CW's new reboot of USA's The 4400 (2004-2007), now just called 4400, added nothing revolutionary to the old, except some woke updates like a lesbian couple, BLM anti-police attitudes, and a shout-out to the late Ruth Bader Ginsburg.
The first episode, "Past is Prologue," premiered on Monday, October 25. The premise of the show is that 4,400 people who mysteriously disappeared at different times in the past all reappear suddenly without explanation and no memory of what happened. They are being held in a hotel as the U.S. government tries to piece together the mystery. According to TV Insider, the reboot is "told from a Black perspective, which, co-showrunner Ariana Jackson says, addresses 'our country’s inability to reckon with its history of white supremacy.'”
One woman, Shanice (Brittany Adebumola), a black mother who disappeared shortly after her baby was born, flashes back to when she first met her husband, a white man named Logan (Cory Jeacoma), at an anti-war rally in the early aughts. Shanice was pushed into a white police officer and the police officer took an aggressive stance grabbing his billy club.
Protesters: No blood for oil! No blood for oil!
Logan: Hey, don't put your hands on her!
Logan: She was pushed. You could see that.
Police Officer: Watch yourselves.
Logan: You all right?
Shanice: Oh, I'm fine. It's that man who wasn't raised right!
Logan: I know, right? I don't know how parents let their kids go out in the world and treat people like that.
Shanice: This seems to be a pattern among people who look a lot like you.
Another bit of Hollywood dialogue in which white men are supposed to agree with hating themselves. Logan goes on to date and marry this woman who judges him hostilely by the color of his skin.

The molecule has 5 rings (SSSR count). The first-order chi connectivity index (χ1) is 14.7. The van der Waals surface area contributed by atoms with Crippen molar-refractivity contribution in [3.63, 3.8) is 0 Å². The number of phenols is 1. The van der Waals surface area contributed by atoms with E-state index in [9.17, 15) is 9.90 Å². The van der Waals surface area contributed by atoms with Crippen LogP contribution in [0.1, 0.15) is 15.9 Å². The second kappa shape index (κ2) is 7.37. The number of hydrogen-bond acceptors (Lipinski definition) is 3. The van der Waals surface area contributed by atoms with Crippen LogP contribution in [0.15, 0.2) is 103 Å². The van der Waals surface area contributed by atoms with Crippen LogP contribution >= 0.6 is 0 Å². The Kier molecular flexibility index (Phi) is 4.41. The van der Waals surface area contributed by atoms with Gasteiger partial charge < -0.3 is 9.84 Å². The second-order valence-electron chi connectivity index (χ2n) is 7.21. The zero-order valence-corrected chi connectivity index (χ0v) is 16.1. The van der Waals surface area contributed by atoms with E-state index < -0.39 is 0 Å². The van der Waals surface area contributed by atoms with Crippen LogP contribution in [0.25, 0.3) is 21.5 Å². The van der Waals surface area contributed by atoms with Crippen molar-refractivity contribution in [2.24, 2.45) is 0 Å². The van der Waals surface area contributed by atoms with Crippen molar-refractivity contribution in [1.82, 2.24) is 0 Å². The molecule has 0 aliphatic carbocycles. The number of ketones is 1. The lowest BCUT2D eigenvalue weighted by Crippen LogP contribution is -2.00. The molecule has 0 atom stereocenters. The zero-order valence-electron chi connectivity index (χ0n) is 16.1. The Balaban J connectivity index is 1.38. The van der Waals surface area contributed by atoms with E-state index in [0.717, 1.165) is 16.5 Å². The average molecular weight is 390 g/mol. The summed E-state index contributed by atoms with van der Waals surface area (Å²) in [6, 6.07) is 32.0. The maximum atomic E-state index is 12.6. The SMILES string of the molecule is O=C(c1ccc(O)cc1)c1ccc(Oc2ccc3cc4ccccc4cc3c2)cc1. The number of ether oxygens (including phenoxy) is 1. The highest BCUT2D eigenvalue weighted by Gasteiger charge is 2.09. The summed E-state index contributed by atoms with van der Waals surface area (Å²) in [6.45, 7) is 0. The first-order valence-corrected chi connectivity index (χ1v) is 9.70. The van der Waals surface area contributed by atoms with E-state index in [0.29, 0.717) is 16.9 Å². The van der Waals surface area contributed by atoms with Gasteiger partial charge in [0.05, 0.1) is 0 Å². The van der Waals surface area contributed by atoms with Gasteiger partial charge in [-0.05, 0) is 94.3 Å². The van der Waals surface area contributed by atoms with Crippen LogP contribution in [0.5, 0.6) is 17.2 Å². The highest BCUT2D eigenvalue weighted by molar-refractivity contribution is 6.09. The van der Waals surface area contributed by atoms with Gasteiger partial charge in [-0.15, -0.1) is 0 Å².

Throughout the premiere, white cops are shown as aggressive, particularly towards black characters. The episode pushes the Black Lives Matter narrative that life is no better for black Americans today than in the pre-Civil Rights era.
In fact, Claudette (Jaye Ladymore), a black woman from the 1950s, bemoans the supposed lack of change.
Claudette: All this talk about the future. You know, my husband and I have been jailed and worse for organizing the vote for Negroes. If it was really 2021, I'd have hoped we'd made more progress. (Exhales) That it wouldn't feel the same.
When not pretending that their has been no Civil Rights progress for black Americans in over 60 years, the show offers the necessary pandering to Ruth Bader Ginsburg, the late Supreme Court Justice that Hollywood weirdly worships. Hollywood consistently acts like Ginsburg is the only woman to have ever been on the U.S. Supreme Court.
When Shanice, who is a lawyer, is mistaken for a secretary by a man from the 1920s, Shanice replies, "Excuse me? You did not just say that in Ruth Bader Ginsburg's America." (Shanice is not yet aware that Ginsburg has died.) Somebody please tell Hollywood writers that Sandra Day O'Connor was actually the first female U.S. Supreme Court justice. O'Connor literally was asked to be a secretary when she first applied for a job as a lawyer. For the left, only certain glass ceilings matter.
Hollywood appears unable to create original scripts anymore, instead creating predictable woke reboots of old series. You can skip this latest unimaginative "reimagining" of a once original idea.